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what would you grab if your house was on fire

What would you grab first in a fire?

Laptops, photo albums and jewellery top the list of things people would grab first if their house was on fire

10 July 2019

Discovering your home on fire is a frightening prospect. After making sure your family and pets are out of the property and are safe, and knowing you have your phone and wallet safely in pocket, what would people do next?

  • Laptops, photo albums and jewellery top the list
  • Collections of stamps, vinyl and musical instruments are most grabbed
  • TVs, games consoles and wedding dresses also clutched from the flames
  • AA insurance advises “don’t risk it”

Seven out of 10 (72%*) would try to save something from a burning building in this scenario, with more than a third opting to save their laptop, tablet or PC (36%) according to a survey by the AA Insurance Consumer Index (AA ICI).

A third (33%) would choose to save their photo albums while a fifth (19%) would dash back for their favourite watch or item of jewellery.

Homeowners in London, the South West and Eastern England would be most likely to rescue a family heirloom from a fire (21%), while more than one in 10 in Wales would save a piece of artwork from a fiery demise (13%).

Home with garage

Collections, paperwork and tech

A fifth of people said that if they had the time, they would save their prized collection. These included; stamps, coins, military medals and vinyl records.

Musical instruments including; guitars, drums, oboes and saxophones would also be saved from fires. Cuddly toys, wedding dresses, train sets and Star Wars figures were also singled out as worthy of saving according to the 18,000 strong panel.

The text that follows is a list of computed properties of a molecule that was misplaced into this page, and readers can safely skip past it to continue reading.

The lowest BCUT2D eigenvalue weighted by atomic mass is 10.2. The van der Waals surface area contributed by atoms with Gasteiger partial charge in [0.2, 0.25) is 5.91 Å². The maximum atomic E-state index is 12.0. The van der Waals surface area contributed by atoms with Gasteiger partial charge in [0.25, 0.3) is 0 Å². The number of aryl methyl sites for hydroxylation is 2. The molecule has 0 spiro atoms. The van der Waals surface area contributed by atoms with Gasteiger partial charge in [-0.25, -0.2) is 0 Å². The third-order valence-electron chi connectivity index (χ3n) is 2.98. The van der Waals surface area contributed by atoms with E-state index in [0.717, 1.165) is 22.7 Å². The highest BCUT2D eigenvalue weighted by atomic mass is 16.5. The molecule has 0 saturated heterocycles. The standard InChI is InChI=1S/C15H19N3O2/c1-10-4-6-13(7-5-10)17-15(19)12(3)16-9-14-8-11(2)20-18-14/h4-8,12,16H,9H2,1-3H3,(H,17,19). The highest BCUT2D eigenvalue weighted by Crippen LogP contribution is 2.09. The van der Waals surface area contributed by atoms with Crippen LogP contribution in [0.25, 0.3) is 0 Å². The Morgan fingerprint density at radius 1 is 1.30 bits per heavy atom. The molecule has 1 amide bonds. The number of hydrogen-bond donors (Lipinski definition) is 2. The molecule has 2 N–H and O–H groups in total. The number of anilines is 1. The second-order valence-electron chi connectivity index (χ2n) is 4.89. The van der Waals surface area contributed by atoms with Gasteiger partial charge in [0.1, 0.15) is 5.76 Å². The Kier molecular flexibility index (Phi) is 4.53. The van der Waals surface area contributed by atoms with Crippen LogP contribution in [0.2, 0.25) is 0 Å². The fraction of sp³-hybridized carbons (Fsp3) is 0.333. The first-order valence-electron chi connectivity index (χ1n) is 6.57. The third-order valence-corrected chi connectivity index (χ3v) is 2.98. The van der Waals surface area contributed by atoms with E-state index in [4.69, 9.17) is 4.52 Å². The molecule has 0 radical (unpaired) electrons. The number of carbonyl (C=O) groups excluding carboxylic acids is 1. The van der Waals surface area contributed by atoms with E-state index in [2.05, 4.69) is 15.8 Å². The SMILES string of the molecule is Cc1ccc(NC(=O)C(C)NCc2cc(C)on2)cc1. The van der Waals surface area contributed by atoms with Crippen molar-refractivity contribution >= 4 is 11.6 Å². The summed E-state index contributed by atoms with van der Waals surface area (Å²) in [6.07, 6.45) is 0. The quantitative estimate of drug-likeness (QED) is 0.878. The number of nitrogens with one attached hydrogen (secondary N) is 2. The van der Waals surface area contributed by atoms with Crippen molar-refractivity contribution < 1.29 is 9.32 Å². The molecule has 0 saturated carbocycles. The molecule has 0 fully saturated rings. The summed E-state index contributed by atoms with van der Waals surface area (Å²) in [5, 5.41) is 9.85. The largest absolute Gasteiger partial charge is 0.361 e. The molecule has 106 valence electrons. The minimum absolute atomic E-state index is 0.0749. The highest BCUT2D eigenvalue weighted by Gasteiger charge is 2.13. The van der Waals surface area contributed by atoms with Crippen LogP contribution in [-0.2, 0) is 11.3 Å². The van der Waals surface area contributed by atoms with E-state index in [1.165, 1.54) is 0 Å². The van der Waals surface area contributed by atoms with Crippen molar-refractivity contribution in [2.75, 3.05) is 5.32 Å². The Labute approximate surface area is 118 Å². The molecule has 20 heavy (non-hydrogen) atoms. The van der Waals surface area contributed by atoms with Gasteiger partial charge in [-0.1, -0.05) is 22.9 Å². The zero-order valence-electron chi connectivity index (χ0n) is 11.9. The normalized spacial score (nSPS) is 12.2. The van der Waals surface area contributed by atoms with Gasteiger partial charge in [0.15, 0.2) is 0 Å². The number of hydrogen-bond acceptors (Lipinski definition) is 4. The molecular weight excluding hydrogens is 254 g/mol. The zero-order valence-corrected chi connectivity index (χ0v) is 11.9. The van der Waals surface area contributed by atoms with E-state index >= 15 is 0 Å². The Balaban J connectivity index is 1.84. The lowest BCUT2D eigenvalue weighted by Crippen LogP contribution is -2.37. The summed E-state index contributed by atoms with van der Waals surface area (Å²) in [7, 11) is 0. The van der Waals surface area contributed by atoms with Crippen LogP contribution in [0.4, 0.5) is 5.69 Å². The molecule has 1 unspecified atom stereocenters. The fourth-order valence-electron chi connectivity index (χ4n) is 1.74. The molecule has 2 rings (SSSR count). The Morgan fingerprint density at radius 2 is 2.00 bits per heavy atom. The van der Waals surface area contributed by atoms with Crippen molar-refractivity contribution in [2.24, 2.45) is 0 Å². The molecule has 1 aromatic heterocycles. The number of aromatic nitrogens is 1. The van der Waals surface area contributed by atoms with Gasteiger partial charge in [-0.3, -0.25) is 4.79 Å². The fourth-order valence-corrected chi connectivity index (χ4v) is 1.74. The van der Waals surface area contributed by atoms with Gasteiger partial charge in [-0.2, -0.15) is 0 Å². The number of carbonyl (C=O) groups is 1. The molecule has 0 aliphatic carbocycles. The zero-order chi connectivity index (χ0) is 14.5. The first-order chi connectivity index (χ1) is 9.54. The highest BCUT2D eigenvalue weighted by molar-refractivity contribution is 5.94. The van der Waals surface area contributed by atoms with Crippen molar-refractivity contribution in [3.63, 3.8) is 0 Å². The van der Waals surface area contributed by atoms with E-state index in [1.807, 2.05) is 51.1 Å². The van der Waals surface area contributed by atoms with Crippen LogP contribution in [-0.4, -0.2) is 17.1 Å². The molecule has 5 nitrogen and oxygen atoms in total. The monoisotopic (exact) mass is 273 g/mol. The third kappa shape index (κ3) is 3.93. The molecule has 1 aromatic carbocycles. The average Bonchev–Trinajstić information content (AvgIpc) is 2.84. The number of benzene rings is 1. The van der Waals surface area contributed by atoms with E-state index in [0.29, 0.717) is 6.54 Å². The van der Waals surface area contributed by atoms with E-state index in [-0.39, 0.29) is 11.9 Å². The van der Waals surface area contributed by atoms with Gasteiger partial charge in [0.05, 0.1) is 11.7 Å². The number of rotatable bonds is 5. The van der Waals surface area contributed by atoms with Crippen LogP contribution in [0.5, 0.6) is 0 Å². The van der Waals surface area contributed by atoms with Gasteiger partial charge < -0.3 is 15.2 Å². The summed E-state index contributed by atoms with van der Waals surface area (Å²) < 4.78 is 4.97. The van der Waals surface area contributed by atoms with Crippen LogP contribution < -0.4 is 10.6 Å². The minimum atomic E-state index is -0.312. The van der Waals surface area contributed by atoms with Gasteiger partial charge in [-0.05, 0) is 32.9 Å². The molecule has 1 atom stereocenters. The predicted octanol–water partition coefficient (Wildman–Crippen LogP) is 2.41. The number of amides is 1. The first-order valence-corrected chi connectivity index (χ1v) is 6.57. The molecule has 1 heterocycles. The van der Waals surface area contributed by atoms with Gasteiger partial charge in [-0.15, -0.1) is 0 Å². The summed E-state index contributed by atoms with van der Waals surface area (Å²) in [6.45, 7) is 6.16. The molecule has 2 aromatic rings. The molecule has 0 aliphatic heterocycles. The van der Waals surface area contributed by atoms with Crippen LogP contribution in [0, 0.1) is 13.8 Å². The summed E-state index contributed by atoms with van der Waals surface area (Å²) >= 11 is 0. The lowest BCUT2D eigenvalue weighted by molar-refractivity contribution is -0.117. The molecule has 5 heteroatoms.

Legal documents

Although more personal possessions were identified, people displayed a strong practical element too. Passports, wills, legal documents, insurance policies and other personal papers would be taken with people heading out of a fire.

Our ever-growing love for technology was seen too, with; cameras, TVs, games consoles and portable hard drives saved from a fire.

Janet Connor, managing director for AA Insurance services says; “We all hope to never be in this situation, but just considering the prospect for a minute makes us think about what we hold important to us.

We all hope to never be in this situation, but just considering the prospect for a minute makes us think about what we hold important to us
Janet Connor, managing director for AA Insurance services

“However, in the heat of the moment our minds can do funny things and make us want to grab something out of the ordinary, like that book we never quite finished. 

“Most items and objects can be replaced by your insurer, but we still hold value in sentimental items like photo albums, or objects handed down to us from our parents, grandparents or further back.

“Ultimately, prevention is better than cure, so make sure you regularly test your smoke alarms and check your home to ensure you don’t have any potential fire hazards.

Don't risk it

“If there is a fire in your home then our advice is simple – don’t risk it. It is more important to make a quick and safe exit, ensuring all your family and pets are well away from danger and once you are out, stay out.”


* Populus received 18,200 responses from AA members to its online poll between 14 and 21 May 2019

Question: Which, if any, of the following would you try to save if your property was on fire? Please answer it with the knowledge that everyone in the household was safely outside the property and you already have your phone, wallet and keys with you.